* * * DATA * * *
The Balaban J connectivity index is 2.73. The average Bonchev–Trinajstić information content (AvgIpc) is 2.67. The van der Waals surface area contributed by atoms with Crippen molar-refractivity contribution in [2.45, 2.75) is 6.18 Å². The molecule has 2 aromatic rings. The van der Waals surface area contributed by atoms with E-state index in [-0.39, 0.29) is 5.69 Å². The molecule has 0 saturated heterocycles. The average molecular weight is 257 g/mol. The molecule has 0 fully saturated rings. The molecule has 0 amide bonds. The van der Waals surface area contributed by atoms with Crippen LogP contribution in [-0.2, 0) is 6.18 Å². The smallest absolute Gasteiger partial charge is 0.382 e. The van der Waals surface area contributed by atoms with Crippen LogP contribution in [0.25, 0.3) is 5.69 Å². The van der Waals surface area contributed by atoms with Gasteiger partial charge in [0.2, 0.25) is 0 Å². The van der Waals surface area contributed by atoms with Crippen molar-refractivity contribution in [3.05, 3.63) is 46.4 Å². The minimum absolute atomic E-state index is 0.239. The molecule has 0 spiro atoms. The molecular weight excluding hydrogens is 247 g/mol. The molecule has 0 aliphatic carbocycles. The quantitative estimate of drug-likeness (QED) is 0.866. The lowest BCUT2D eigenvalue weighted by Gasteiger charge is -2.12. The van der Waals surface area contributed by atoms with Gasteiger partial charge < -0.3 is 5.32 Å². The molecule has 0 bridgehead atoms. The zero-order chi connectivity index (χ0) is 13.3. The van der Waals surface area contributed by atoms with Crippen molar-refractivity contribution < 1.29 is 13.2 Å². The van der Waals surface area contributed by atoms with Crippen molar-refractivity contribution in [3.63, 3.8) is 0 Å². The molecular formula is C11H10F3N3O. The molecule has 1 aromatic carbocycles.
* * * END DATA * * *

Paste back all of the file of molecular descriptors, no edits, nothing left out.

The Balaban J connectivity index is 2.73. The average Bonchev–Trinajstić information content (AvgIpc) is 2.67. The van der Waals surface area contributed by atoms with Crippen molar-refractivity contribution in [2.45, 2.75) is 6.18 Å². The molecule has 2 aromatic rings. The van der Waals surface area contributed by atoms with E-state index in [-0.39, 0.29) is 5.69 Å². The molecule has 0 saturated heterocycles. The average molecular weight is 257 g/mol. The molecule has 0 fully saturated rings. The molecule has 0 amide bonds. The van der Waals surface area contributed by atoms with Crippen LogP contribution in [-0.2, 0) is 6.18 Å². The smallest absolute Gasteiger partial charge is 0.382 e. The van der Waals surface area contributed by atoms with Crippen LogP contribution in [0.25, 0.3) is 5.69 Å². The van der Waals surface area contributed by atoms with Gasteiger partial charge in [0.2, 0.25) is 0 Å². The van der Waals surface area contributed by atoms with Crippen molar-refractivity contribution in [3.05, 3.63) is 46.4 Å². The minimum absolute atomic E-state index is 0.239. The molecule has 0 spiro atoms. The molecular weight excluding hydrogens is 247 g/mol. The molecule has 0 aliphatic carbocycles. The quantitative estimate of drug-likeness (QED) is 0.866. The lowest BCUT2D eigenvalue weighted by Gasteiger charge is -2.12. The van der Waals surface area contributed by atoms with Gasteiger partial charge < -0.3 is 5.32 Å². The molecule has 0 bridgehead atoms. The zero-order chi connectivity index (χ0) is 13.3. The van der Waals surface area contributed by atoms with Crippen molar-refractivity contribution < 1.29 is 13.2 Å². The van der Waals surface area contributed by atoms with Crippen molar-refractivity contribution in [3.63, 3.8) is 0 Å². The molecular formula is C11H10F3N3O. The molecule has 1 aromatic carbocycles.